Creating a Spatially Enabled College Campus
Mapping and Modeling Facilities and Classrooms
Institutions of higher learning are working on detailed maps and models of their facilities and campus infrastructure. Although maps and models already exist, there are whole new means to capture 3D data and visualize a model as well as display other campus metrics such as real-time information captured by sensors. The advancement and simplification of the hardware and software makes the technology accessible and affordable.
Harvard Planning and Project Management (HPPM) successfully uses mapping that documents the 600-acre main campus including Cambridge, Allston and Longwood Medical Area in Boston. In total, there are over 660 buildings for 21,000 students and an additional 16,000 faculty and staff.
HPPM has a long-established enterprise GIS system and recently extended this mapping data online with an interactive 3D map. Moving to 3D helps visitors navigate the campus in a more-intuitive manner, and the department now is looking to the future, trying to figure out how it might present and share more-immersive 3D information as well as dynamic information related to current conditions.
The foundation of a spatially enabled campus is the integration of the GIS, space system, and facility- and asset-management systems, according to a paper entitled “Campuses Need to be Fully Spatially Enabled” by Jim Nelson, director of Planning Resources at HPPM that was delivered at the Advancing the Spatially Enabled Smart Campus specialist meeting at the University of California, Santa Barbara in Dec. 2013. The integration and shared spatial content then enables floor plans and other spatial detail to be registered along with human resources, transportation and safety systems.
With an integrated system that can display incoming information from sensors that understand the presence or absence of individuals, the planning, design, daily operations, emergency response and ongoing maintenance of the entire campus can be informed with use patterns. With an eye to privacy, the individual user would have an accurate determination of his or her own location inside buildings and outside, while presence and location detail would remain anonymous.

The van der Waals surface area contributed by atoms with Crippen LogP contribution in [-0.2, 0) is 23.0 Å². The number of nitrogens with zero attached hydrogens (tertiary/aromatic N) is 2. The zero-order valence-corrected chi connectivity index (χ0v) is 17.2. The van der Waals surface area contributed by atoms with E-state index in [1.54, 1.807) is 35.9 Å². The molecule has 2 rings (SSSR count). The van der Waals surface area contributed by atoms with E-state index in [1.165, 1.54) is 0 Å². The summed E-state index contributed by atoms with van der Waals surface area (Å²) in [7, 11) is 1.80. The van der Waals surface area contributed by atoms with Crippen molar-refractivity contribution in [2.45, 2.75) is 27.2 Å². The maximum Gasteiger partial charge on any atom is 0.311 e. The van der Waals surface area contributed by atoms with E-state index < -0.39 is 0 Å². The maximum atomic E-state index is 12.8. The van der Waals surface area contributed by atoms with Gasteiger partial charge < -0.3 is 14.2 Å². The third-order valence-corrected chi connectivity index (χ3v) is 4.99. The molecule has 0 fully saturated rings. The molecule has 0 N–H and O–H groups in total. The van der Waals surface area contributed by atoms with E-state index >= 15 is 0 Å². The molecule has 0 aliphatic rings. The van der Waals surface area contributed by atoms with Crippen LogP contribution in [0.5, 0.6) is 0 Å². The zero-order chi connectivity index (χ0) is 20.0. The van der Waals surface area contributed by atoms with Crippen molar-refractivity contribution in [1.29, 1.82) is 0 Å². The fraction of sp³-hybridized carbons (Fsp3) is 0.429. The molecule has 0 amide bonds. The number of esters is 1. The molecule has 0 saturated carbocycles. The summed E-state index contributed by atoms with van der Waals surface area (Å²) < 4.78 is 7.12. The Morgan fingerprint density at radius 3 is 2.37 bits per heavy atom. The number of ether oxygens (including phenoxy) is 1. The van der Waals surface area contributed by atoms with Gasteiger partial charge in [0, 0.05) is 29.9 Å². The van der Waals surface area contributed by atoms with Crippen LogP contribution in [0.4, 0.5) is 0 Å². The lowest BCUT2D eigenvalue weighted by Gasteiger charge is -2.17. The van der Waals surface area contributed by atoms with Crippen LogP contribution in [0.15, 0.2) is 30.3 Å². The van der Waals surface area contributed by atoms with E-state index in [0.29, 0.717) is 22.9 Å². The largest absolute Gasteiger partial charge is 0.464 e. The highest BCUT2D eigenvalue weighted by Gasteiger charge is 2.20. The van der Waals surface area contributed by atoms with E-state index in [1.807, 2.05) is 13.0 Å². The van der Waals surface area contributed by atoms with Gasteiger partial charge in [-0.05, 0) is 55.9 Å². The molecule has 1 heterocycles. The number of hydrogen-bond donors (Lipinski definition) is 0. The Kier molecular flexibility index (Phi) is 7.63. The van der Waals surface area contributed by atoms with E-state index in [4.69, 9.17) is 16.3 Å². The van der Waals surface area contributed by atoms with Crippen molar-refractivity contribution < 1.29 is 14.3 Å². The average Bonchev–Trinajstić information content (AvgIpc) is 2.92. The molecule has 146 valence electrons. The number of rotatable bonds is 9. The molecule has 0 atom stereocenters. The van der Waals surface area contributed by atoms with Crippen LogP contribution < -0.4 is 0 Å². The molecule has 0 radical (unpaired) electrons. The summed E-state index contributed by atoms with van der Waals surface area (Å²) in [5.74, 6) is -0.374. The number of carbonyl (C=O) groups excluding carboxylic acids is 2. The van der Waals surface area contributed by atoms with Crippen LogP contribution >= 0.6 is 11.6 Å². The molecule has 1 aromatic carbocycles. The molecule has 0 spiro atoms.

Benefits of indoor and outdoor modeling and presence sensing include the following:
- Efficient use of space and energy
- Support of education programming and space allocation
- Support for physical planning, design and project work
- A safe campus environment
- Improved facility management with a focus on operational efficiency
Presenting a 3D Map
The 3D map is a next-level capability that provides a new means for campus navigation that can be presented on handheld devices, but HPPM hopes to offer more. In addition to the 3D model of the campus, HPPM captured floorplans and other indoor location information, and it wants to make those data accessible as well.
“I was able to get permission for a prototype to use all the floor plans and put them into the buildings,” says Parvaneh Kossari, GIS manager at HPPM. “The next step is to develop an elegant and efficient workflow for data collection and presentation to share spatial data with others.”
Although HPPM has been working to import 3D CAD models into its geodatabase, these highly detailed models get large, and they aren’t feasible for streaming at the campus scale. Instead, HPPM had the high-resolution aerial imagery that’s collected campuswide every other year converted into lightweight 3D models that were then fine-tuned for presentation.
“We’ve been talking about how important it is to go inside our buildings and various campus spaces and to enable indoor navigation,” says Kossari.
The department received the push it needed to pilot new indoor-mapping capabilities when the once-yearly campuswide symposium, Harvard Learning Spaces Week, requested a map that included Harvard’s best teaching and learning spaces on campus in 3D.
“Our planning are really interested in an interactive map of classroom configurations, capacity, functions and resource allocation,” says Kossari. “For Harvard Police, the model would help for public safety and emergency planning.”
SmarterBetterCities, a 3D online mapping and modeling company, has developed the CloudCities cloud-based online city-modeling platform to extend 3D data to an online and interactive browsing experience.
“We’re working to set the foundation for a three-dimensional and interactive map that can be used and built upon for a long period of time,” says Jan Halatsch, co-founder and chief product officer at SmarterBetterCities. “Ultimately, we want our customers to just upload their existing 3D models, and automatically optimize the geometry and georeference the data.”
Graphic look and feel is an important aspect of a long-lasting platform, as users need to recognize their surroundings. An accurate model also is critical to have value across multiple operational use cases.
The use of beacons is a trusted indoor location technology that can enable seamless indoor navigation and the sharing of interior details. However, using this technology may raise privacy concerns that need to be addressed, with permission needed from faculty and students. Sharing the interior floor plans also raises security concerns.